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Low Rates of HIV Screening among Veterans with Substance Use Disorders


Screening for HIV in individuals with drug and alcohol use disorders is a longstanding and broadly endorsed quality of care recommendation. Most studies examining HIV screening rates among substance users have been in relatively small or geographically limited samples, and few have focused on screening patients with alcohol use disorders. This retrospective study sought to determine the rate of HIV screening among Veterans with substance use disorders. Using VA data, investigators identified more than 370,000 Veterans with a history of substance use disorders who also used VA healthcare services, defined as at least one inpatient or outpatient care visit, from 6/04 through 5/05. Investigators also assessed HIV screening, adjusting for patient demographics, health insurance, and important comorbid disease (e.g., hepatitis B and C).

Findings show that among the 371,749 Veterans with substance use disorders in this study, only 20% had evidence of ever having been screened for HIV. HIV screening was lowest among Veterans with alcohol use disorders alone (11%), and highest among Veterans treated in substance use programs (28%) or receiving inpatient care (28%). In this study cohort, the two most common disorders were alcohol use (96%) and cocaine use (36%). The majority of Veterans in this study had no health insurance (71%), and almost one-quarter (22%) had hepatitis C. Authors suggest that these findings support the need for more widespread interventions to expand routine voluntary HIV screening nationally — within and outside VA.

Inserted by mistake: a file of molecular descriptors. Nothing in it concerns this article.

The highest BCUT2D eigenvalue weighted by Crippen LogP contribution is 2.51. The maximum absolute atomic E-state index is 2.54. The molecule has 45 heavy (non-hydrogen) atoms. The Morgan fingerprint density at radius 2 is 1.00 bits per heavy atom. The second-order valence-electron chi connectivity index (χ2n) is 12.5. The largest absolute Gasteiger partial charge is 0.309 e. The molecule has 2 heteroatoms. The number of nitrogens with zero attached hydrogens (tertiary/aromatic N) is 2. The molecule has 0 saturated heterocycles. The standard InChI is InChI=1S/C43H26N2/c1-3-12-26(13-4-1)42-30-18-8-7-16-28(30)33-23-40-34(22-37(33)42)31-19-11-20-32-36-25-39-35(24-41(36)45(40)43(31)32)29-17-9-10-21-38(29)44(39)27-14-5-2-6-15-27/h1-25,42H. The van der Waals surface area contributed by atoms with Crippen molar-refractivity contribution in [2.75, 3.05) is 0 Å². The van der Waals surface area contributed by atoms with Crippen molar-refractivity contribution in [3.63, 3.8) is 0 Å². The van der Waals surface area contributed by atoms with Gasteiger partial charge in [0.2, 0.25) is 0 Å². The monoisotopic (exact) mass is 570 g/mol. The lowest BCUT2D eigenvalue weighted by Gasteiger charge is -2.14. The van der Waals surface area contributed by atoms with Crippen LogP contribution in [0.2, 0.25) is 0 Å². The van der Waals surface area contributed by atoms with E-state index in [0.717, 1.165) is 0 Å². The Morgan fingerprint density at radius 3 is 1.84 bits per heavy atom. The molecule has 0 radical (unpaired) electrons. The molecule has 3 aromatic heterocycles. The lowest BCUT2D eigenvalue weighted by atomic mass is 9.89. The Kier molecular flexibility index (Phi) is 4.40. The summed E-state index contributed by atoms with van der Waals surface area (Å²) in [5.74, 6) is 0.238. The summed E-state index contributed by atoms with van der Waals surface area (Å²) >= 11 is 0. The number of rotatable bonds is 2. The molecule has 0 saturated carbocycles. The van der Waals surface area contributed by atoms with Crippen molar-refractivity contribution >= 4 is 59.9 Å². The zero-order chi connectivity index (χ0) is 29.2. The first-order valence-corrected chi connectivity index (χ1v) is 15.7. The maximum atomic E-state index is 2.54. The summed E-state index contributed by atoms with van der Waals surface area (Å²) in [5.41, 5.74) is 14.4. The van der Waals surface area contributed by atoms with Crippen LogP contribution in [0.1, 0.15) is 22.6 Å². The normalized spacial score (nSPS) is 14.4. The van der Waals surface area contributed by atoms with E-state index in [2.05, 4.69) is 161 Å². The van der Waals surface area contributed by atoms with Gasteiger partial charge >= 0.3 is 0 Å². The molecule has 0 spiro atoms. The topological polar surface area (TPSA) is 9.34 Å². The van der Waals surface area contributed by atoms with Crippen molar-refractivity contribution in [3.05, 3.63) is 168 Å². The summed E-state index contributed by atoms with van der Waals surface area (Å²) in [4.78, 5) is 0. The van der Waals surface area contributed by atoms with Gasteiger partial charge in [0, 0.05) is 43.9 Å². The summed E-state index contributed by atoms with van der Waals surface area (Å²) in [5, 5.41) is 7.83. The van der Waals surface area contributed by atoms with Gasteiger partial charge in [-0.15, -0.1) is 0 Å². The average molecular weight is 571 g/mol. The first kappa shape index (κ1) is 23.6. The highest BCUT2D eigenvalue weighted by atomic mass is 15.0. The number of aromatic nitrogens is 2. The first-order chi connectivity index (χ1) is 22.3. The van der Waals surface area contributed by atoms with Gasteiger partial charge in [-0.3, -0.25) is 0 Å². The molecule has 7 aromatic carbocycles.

PubMed Logo Dookeran N, Burgess J, Bowman C, Goetz M, Asch S, and Gifford A. HIV screening among substance abusing Veterans in care. Journal of Substance Abuse Treatment October 2009;37(3):286-291.

This study was partly funded by VA/HSR&D's HIV/Hepatitis Quality Enhancement Research Initiative (QUERI). Drs. Goetz, Asch, and Gifford are part of HIV/Hepatitis QUERI. Drs. Dookeran and Gifford are part of HSR&D's Center for Health Quality, Outcomes & Economic Research in Bedford, MA. Dr. Burgess is part of HSR&D's Center for Organization, Leadership and Management Research in Boston, MA.

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What are HSR&D Publication Briefs?

HSR&D requires notification by HSR&D-funded investigators about all articles accepted for publication. These journal articles are reviewed by HSR&D and publication briefs or summaries are written for a select number of articles that are then forwarded to VHA Central Office leadership to keep them informed about important findings or information. Articles to be summarized are selected by HSR&D based on timeliness of the findings, interest of leadership, or potential impact on the organization. Publication briefs are written for only a small number of HSR&D published articles. Visit the HSR&D citations database for a complete listing of HSR&D articles and presentations.